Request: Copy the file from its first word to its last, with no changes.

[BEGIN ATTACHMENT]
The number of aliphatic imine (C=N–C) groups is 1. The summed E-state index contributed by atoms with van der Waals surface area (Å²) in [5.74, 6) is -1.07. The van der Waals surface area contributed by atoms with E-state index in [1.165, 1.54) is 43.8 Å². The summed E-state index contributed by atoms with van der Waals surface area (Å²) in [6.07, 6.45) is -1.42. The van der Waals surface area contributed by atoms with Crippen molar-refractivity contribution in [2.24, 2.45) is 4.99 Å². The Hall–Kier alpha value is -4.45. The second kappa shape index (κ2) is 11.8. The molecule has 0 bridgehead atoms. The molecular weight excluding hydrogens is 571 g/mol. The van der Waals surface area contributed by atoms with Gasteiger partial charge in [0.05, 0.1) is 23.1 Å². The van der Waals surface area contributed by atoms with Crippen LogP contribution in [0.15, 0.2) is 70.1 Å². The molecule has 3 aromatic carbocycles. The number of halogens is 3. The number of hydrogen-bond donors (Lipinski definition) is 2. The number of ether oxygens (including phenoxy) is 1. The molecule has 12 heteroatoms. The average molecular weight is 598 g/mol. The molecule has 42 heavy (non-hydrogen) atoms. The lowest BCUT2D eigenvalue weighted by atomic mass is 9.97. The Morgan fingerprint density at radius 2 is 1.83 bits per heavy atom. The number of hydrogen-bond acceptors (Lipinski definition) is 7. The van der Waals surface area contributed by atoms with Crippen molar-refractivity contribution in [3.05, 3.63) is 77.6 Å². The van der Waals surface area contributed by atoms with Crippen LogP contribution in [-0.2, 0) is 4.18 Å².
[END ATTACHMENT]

The number of aliphatic imine (C=N–C) groups is 1. The summed E-state index contributed by atoms with van der Waals surface area (Å²) in [5.74, 6) is -1.07. The van der Waals surface area contributed by atoms with E-state index in [1.165, 1.54) is 43.8 Å². The summed E-state index contributed by atoms with van der Waals surface area (Å²) in [6.07, 6.45) is -1.42. The van der Waals surface area contributed by atoms with Crippen molar-refractivity contribution in [2.24, 2.45) is 4.99 Å². The Hall–Kier alpha value is -4.45. The second kappa shape index (κ2) is 11.8. The molecule has 0 bridgehead atoms. The molecular weight excluding hydrogens is 571 g/mol. The van der Waals surface area contributed by atoms with Gasteiger partial charge in [0.05, 0.1) is 23.1 Å². The van der Waals surface area contributed by atoms with Crippen LogP contribution in [0.15, 0.2) is 70.1 Å². The molecule has 3 aromatic carbocycles. The number of halogens is 3. The number of hydrogen-bond donors (Lipinski definition) is 2. The number of ether oxygens (including phenoxy) is 1. The molecule has 12 heteroatoms. The average molecular weight is 598 g/mol. The molecule has 42 heavy (non-hydrogen) atoms. The lowest BCUT2D eigenvalue weighted by atomic mass is 9.97. The Morgan fingerprint density at radius 2 is 1.83 bits per heavy atom. The number of hydrogen-bond acceptors (Lipinski definition) is 7. The van der Waals surface area contributed by atoms with Crippen molar-refractivity contribution in [3.05, 3.63) is 77.6 Å². The van der Waals surface area contributed by atoms with Crippen LogP contribution in [-0.2, 0) is 4.18 Å².